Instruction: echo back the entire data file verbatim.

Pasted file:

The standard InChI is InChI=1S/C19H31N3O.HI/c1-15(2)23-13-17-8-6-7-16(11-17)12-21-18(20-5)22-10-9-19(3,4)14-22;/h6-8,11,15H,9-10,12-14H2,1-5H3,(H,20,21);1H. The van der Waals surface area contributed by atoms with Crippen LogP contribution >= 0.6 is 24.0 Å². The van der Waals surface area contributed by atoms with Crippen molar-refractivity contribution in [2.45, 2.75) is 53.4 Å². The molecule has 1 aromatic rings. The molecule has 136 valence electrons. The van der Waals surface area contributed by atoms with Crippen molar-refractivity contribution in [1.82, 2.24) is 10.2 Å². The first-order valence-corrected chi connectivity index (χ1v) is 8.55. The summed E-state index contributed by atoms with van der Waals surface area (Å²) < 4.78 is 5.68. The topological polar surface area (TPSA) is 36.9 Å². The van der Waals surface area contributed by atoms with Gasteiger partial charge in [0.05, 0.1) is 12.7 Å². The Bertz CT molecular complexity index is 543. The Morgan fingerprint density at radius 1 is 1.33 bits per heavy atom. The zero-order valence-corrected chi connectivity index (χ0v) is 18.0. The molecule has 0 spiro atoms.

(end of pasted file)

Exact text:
The standard InChI is InChI=1S/C19H31N3O.HI/c1-15(2)23-13-17-8-6-7-16(11-17)12-21-18(20-5)22-10-9-19(3,4)14-22;/h6-8,11,15H,9-10,12-14H2,1-5H3,(H,20,21);1H. The van der Waals surface area contributed by atoms with Crippen LogP contribution >= 0.6 is 24.0 Å². The van der Waals surface area contributed by atoms with Crippen molar-refractivity contribution in [2.45, 2.75) is 53.4 Å². The molecule has 1 aromatic rings. The molecule has 136 valence electrons. The van der Waals surface area contributed by atoms with Crippen molar-refractivity contribution in [1.82, 2.24) is 10.2 Å². The first-order valence-corrected chi connectivity index (χ1v) is 8.55. The summed E-state index contributed by atoms with van der Waals surface area (Å²) < 4.78 is 5.68. The topological polar surface area (TPSA) is 36.9 Å². The van der Waals surface area contributed by atoms with Gasteiger partial charge in [0.05, 0.1) is 12.7 Å². The Bertz CT molecular complexity index is 543. The Morgan fingerprint density at radius 1 is 1.33 bits per heavy atom. The zero-order valence-corrected chi connectivity index (χ0v) is 18.0. The molecule has 0 spiro atoms.